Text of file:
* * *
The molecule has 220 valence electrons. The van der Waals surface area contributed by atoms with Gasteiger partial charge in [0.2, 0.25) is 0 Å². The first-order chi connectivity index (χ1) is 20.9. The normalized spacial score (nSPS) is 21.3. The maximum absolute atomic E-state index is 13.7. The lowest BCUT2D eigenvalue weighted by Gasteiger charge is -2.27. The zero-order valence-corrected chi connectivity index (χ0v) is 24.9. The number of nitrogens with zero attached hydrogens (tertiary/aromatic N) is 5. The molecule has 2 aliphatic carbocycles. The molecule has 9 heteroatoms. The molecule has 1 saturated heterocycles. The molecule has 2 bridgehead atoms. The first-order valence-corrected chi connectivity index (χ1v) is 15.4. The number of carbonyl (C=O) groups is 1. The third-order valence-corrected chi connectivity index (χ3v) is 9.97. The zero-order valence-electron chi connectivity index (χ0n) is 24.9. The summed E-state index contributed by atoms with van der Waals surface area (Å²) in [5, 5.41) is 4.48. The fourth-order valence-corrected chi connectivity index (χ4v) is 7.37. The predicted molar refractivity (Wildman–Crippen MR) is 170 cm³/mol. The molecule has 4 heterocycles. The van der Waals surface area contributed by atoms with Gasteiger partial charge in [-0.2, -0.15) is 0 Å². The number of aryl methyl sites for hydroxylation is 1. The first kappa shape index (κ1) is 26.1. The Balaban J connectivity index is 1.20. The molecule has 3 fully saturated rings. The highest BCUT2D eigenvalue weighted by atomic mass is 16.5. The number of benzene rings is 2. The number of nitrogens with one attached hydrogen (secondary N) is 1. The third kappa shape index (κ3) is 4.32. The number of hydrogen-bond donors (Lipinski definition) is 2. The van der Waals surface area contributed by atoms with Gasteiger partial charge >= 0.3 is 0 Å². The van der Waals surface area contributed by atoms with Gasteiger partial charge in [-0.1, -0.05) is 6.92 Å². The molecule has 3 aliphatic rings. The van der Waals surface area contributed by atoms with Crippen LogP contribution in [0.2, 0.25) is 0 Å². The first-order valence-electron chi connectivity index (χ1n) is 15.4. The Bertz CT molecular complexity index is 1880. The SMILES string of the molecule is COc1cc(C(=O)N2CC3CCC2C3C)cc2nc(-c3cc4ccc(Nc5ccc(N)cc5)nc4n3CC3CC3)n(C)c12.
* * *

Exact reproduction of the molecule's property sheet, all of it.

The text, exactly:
The molecule has 220 valence electrons. The van der Waals surface area contributed by atoms with Gasteiger partial charge in [0.2, 0.25) is 0 Å². The first-order chi connectivity index (χ1) is 20.9. The normalized spacial score (nSPS) is 21.3. The maximum absolute atomic E-state index is 13.7. The lowest BCUT2D eigenvalue weighted by Gasteiger charge is -2.27. The zero-order valence-corrected chi connectivity index (χ0v) is 24.9. The number of nitrogens with zero attached hydrogens (tertiary/aromatic N) is 5. The molecule has 2 aliphatic carbocycles. The molecule has 9 heteroatoms. The molecule has 1 saturated heterocycles. The molecule has 2 bridgehead atoms. The first-order valence-corrected chi connectivity index (χ1v) is 15.4. The number of carbonyl (C=O) groups is 1. The third-order valence-corrected chi connectivity index (χ3v) is 9.97. The zero-order valence-electron chi connectivity index (χ0n) is 24.9. The summed E-state index contributed by atoms with van der Waals surface area (Å²) in [5, 5.41) is 4.48. The fourth-order valence-corrected chi connectivity index (χ4v) is 7.37. The predicted molar refractivity (Wildman–Crippen MR) is 170 cm³/mol. The molecule has 4 heterocycles. The van der Waals surface area contributed by atoms with Gasteiger partial charge in [-0.2, -0.15) is 0 Å². The number of aryl methyl sites for hydroxylation is 1. The first kappa shape index (κ1) is 26.1. The Balaban J connectivity index is 1.20. The molecule has 3 fully saturated rings. The highest BCUT2D eigenvalue weighted by atomic mass is 16.5. The number of benzene rings is 2. The number of nitrogens with one attached hydrogen (secondary N) is 1. The third kappa shape index (κ3) is 4.32. The number of hydrogen-bond donors (Lipinski definition) is 2. The van der Waals surface area contributed by atoms with Gasteiger partial charge >= 0.3 is 0 Å². The van der Waals surface area contributed by atoms with Gasteiger partial charge in [-0.1, -0.05) is 6.92 Å². The molecule has 3 aliphatic rings. The van der Waals surface area contributed by atoms with Crippen LogP contribution in [0.2, 0.25) is 0 Å². The first-order valence-electron chi connectivity index (χ1n) is 15.4. The Bertz CT molecular complexity index is 1880. The SMILES string of the molecule is COc1cc(C(=O)N2CC3CCC2C3C)cc2nc(-c3cc4ccc(Nc5ccc(N)cc5)nc4n3CC3CC3)n(C)c12.